Yesterday, digg.com launched “labs“, a suite of tools designed to help diggers interactively visualize what goes on beneath the surface of the digg community…
…At least, that’s how diggtheblog put it.
Both tools represent activity on digg.com in real-time. Like digg spy (which has been around for a while), they show which stories are being dugg by which users “as it happens”.
Unlike spy, stack and swarm are a masterclass in the sleek and sexy–yet tastefully minimal–philosophy of webpage design. They are the epitome of the “none more AJAX” credo that inspires the countless digg-clones and digg/del.icio.us hybrids which are right now clogging up our internet. But let’s not be too harsh; I haven’t even shown you what they look like yet.
Stack depicts digg stories as coloured bars which scroll along the bottom of the screen. Diggs fall down from the top of the screen and stack up on the bars. On the image below, you’ll see I’ve subtly highlighted the falling diggs in red and given them swooshy speed-lines to simulate the experience you’d get if you could be bothered to click on the link two paragraphs up:
Did I mention this is an interactive visualization? No? Well, it is. You can pause it if it’s going too fast; or you can zoom in to see stories in more “detail” (though quite how much detail is required of a block of colour and a line of white text is yet to be determined). Finally, you can click on the story bar itself and it fills the screen–in a sexy, flowy way, of course–to give you more information and a link to the story.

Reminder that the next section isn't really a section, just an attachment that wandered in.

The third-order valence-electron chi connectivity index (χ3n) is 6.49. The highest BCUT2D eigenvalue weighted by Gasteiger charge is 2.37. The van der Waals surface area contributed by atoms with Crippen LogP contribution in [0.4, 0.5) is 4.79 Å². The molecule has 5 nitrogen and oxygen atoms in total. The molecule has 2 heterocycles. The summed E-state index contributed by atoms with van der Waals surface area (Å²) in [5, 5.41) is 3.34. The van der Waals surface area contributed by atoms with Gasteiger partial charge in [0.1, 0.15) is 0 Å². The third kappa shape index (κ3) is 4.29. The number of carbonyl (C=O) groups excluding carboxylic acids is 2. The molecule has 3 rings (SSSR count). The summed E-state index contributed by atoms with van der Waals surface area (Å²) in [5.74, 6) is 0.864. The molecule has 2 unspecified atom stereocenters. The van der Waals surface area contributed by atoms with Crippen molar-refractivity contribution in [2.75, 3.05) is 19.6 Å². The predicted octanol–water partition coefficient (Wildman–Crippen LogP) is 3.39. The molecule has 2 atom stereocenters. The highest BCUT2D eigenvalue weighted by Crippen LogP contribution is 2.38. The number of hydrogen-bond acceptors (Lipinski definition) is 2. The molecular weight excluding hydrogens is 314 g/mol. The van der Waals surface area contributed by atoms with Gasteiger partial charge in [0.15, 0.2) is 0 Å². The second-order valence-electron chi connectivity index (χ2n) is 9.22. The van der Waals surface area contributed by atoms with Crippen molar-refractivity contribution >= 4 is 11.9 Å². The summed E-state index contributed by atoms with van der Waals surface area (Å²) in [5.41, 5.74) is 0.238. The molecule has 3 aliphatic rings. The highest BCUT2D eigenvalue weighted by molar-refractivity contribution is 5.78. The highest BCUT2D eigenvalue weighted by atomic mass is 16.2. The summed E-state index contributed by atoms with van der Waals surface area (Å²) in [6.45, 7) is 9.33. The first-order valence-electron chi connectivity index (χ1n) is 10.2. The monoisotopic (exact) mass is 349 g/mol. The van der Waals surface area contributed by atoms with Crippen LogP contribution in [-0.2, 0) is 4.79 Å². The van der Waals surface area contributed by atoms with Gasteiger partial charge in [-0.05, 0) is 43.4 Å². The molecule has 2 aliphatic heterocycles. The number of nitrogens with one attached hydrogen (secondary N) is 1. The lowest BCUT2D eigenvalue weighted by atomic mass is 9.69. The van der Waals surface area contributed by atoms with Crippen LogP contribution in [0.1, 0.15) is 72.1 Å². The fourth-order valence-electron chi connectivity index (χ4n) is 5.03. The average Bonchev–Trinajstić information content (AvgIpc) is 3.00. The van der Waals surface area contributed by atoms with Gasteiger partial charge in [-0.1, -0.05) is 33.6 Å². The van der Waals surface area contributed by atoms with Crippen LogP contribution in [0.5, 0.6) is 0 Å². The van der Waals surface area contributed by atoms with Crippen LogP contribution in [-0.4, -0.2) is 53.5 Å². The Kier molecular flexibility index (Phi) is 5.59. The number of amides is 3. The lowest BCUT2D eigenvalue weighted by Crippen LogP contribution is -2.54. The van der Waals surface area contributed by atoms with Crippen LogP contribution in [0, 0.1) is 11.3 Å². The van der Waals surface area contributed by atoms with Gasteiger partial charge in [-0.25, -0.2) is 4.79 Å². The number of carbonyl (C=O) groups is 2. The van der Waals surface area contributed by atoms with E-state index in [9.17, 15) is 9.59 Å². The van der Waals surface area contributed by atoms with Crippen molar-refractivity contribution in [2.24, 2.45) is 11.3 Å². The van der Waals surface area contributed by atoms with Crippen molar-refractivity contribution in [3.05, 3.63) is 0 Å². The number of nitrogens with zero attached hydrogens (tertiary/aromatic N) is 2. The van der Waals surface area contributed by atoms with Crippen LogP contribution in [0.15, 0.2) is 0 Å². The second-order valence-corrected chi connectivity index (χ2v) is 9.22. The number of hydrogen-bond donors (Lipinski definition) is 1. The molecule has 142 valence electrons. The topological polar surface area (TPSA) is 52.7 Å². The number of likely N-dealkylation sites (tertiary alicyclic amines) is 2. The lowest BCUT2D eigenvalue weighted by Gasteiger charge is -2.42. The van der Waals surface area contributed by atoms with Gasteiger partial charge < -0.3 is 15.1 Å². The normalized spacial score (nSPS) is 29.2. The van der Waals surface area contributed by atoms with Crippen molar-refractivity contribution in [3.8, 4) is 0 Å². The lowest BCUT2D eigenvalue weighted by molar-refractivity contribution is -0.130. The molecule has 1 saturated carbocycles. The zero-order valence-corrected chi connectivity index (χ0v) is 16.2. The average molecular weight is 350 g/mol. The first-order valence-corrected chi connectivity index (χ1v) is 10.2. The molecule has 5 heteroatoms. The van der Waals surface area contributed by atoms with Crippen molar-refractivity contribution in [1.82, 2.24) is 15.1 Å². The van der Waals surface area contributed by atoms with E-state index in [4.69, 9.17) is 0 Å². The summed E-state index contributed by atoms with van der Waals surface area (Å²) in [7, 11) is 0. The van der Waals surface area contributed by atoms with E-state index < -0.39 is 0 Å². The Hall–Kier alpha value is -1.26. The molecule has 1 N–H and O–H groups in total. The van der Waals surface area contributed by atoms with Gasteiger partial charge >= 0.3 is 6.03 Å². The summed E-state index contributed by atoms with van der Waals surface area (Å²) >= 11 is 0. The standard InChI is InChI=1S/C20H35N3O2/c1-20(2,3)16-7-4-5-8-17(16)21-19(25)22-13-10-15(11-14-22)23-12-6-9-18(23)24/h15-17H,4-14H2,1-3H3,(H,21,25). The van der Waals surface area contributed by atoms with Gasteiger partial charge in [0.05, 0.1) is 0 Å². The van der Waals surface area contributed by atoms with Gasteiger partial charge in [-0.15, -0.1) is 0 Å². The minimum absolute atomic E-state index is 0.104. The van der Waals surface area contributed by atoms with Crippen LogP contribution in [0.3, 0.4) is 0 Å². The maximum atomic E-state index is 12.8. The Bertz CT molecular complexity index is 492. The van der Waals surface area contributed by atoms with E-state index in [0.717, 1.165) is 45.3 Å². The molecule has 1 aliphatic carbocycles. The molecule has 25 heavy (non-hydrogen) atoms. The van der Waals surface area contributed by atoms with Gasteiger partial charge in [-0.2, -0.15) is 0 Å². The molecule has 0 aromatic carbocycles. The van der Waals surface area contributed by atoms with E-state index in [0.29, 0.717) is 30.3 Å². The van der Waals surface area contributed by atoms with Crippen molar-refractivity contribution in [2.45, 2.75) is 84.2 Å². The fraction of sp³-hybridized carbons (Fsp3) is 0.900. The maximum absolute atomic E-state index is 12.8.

Swarm, meanwhile, represents stories as white circles surrounding text. Individual yellow diggers swarm round and “link” to a particular story as diggs happen on the site:
The size of the digger bears some relation to how many stories they’ve dugg in the recent past. The idea is that serial diggers–who simply cruise the site digging anything they see without reading or commenting on the story–can be weeded out and mercilessly mocked by the digg community. Or something.
Like stack, swarm allows you to click on a story to read more information. You also have the option to keep a story on the screen, or to “kill it”. If you leave swarm running, stories with less frequent digg activity will slowly drift offscreen. Mouse over any story and you’ll see links to all related stories; or you can drag stories around the swarm space and fling the ones you don’t like mercilessly to the side. It may not look like much in the still image above, but, believe me, it’s rather fly when it’s in motion.
But is all of this a brave step into the future of website design or just another flashy gimmick? It’s a bit of both. As it stands, neither swarm nor stack offer the functionality of the main digg site, but that’s not the point. They’re simply meant to allow a user to see, at a glance, which stories are popular right now. And they’re already working: I’ve found a few interesting stories with swarm which I had missed while browsing the regular digg site.
Looking ahead, I can imagine a website designed around something like the swarm interface, but with the added bonus of a hierarchical structure and search, so that you can find what you want quickly. The graphical representation of related stories as a faded white link is a genuinely useful feature, and one that could be further developed to adapt to your own digg preferences. Of course, the swarm-style interface is not new or unique; many of the latest web mashup sites employ a similar design (such as tagnautica, which represents a flickr search as an expandable circle of pictures). But it hasn’t yet been applied on as large a scale as it could be with digg.
For the moment, stack and swarm are an occasionally useful bit of fun. If nothing else, it’s strangely hypnotic to watch stories and users float around serenely on a black background for a few minutes. They’re also (understandably) still a little flaky round the edges; they were only released yesterday after all.